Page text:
Revisited: Richard Wolff on Greek Austerity

On May 6, as part of the Development Thought and Policy series, Professor Richard Wolff addressed a captive audience watching in person and online. His message: “what is happening in global capitalism and where it’s going is something to become very worried about.” Although the event was ostensibly centered on the Greek debt crisis and resulting austerity, his argument was much wider reaching. From Detroit to Athens to Berlin, the picture he painted was grim: rising consumer debt, stagnant real wages, and the decoupling of capitalism from its native locales. In order to prevent future default, argued Professor Wolff, western European banks and their governments are being extraordinarily harsh on Greek debtors, with the true price being paid by the Greek people: in Januarythe Guardian reported that 200,000 young Greeks had left the country in search of work.

The event was organized by Achilles Kallergis, a PhD candidate at GPIA, and was also commented on by Professor Barry Herman, a noted expert on matters of foreign debt. There was some disagreement as to the nature of the debt, with Professor Herman pointing out that “there has been a lot of lying” within Greek politics as to the debt’s origin and composition. But Professor Wolff argued that both sides have been disingenuous, with French and German creditors portraying the Greek people as lazy, and themselves as more benevolent: “[the bailout] is to be presented as if it is helping the Greek people, which it isn’t.”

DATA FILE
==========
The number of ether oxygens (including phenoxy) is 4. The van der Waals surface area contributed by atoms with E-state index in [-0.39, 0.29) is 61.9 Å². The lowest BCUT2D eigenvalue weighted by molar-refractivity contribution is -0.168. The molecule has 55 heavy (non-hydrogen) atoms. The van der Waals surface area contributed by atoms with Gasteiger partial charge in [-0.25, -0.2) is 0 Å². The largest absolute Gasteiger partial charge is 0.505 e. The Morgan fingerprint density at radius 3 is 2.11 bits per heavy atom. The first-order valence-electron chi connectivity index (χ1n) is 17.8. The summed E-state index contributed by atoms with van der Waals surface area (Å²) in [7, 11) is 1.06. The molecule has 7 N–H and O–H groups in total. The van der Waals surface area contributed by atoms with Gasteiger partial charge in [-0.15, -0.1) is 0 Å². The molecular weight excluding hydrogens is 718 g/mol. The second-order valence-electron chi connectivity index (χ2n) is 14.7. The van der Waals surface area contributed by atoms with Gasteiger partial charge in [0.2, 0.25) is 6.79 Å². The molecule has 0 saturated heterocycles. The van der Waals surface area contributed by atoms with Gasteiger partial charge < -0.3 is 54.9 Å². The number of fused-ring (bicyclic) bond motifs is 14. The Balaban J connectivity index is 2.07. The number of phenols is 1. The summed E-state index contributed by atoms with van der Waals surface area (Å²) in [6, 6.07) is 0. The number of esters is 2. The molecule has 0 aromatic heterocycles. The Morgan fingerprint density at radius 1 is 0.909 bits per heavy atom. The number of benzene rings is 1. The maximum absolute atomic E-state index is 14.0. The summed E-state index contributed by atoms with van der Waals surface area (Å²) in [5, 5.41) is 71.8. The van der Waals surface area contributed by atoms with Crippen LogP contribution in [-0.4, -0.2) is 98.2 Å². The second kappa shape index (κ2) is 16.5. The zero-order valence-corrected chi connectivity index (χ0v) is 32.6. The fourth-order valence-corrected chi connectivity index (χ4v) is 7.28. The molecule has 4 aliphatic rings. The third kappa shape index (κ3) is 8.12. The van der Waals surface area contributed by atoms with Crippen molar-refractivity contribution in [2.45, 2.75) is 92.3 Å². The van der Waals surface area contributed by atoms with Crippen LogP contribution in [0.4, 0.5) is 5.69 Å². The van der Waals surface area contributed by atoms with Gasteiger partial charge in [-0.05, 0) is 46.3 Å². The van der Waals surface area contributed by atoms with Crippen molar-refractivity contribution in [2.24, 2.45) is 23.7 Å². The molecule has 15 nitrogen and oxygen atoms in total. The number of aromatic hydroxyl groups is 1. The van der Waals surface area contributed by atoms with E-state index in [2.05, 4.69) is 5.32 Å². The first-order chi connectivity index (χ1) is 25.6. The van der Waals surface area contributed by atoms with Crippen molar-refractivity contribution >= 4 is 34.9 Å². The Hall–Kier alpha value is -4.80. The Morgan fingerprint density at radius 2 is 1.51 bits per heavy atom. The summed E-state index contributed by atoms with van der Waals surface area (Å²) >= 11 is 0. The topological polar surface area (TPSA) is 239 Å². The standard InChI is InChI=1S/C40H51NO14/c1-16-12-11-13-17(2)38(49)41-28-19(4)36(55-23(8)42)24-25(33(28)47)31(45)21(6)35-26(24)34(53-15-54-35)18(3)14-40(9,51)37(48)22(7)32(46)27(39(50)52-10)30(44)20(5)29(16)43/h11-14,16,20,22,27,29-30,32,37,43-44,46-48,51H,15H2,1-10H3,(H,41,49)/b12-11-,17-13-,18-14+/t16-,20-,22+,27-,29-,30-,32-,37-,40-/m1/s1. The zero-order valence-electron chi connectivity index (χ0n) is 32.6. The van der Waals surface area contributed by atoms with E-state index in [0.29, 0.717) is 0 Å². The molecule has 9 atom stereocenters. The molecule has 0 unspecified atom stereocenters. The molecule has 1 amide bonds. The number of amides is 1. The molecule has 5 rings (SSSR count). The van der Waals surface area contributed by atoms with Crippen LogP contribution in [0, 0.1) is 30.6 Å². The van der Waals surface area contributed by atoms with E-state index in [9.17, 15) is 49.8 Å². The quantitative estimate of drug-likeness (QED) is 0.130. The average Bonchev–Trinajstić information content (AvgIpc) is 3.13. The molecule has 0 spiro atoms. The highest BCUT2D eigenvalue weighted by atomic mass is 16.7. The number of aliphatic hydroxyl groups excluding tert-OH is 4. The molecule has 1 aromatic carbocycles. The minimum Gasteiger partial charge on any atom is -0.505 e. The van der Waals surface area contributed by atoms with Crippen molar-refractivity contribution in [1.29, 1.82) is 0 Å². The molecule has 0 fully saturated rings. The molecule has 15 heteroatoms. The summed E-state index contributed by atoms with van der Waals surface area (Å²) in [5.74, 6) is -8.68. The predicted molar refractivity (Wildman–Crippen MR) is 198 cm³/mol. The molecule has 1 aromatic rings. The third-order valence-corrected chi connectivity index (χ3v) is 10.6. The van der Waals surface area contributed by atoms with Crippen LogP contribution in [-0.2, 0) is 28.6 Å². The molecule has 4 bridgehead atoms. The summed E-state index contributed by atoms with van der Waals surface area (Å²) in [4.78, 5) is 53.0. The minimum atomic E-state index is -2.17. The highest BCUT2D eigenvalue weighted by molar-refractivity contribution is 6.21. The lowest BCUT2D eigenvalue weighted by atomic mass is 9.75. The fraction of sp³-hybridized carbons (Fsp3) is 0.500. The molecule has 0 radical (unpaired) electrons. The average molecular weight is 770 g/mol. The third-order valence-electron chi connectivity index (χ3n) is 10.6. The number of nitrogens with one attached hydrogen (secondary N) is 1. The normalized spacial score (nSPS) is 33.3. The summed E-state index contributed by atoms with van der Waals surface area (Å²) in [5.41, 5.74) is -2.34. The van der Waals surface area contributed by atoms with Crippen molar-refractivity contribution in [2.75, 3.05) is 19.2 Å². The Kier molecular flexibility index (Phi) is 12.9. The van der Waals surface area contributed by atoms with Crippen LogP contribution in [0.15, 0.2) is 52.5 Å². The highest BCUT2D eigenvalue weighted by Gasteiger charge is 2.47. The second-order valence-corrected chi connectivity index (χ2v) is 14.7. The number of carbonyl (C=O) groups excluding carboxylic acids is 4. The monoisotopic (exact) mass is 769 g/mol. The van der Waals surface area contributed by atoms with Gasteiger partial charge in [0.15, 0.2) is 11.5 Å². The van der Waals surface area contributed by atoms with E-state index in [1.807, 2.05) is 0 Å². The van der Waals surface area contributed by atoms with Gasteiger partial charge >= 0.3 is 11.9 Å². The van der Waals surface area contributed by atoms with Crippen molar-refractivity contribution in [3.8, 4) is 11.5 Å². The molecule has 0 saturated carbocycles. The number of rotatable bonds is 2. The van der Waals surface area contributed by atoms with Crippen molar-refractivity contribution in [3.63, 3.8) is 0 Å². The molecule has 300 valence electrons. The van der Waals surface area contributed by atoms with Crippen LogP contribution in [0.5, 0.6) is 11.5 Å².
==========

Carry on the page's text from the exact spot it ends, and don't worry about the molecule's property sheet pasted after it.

Nor is this an isolated incident, to hear Professor Wolff tell it. In industrial cities across the United States, debt processes are playing out in a very similar fashion to the Greek case. Capital has moved to cheaper countries, the expected quality of life is no longer affordable for an average citizen, and both consumers and governments have tried to maintain the Greek/American dream by “borrowing their way to it”. The main difference, as Professor Herman was quick to point out, is that Detroit was able to go to court with its creditors, and both had to accept a portion of the blame. For Greece there is no such option, and its citizens are forced to accept the burden.

The video of the event is embedded below, with Professor Wolff’s lecture lasting for approximately an hour, followed by commentary and questions.

Development Thought & Policy @ The New School is a multidisciplinary seminar series that brings to the fore contemporary research and policy proposals for development that is quitable and human centered. It aims to promote quality discussion amongst knowledgeable faculty and students on diverse approaches to development.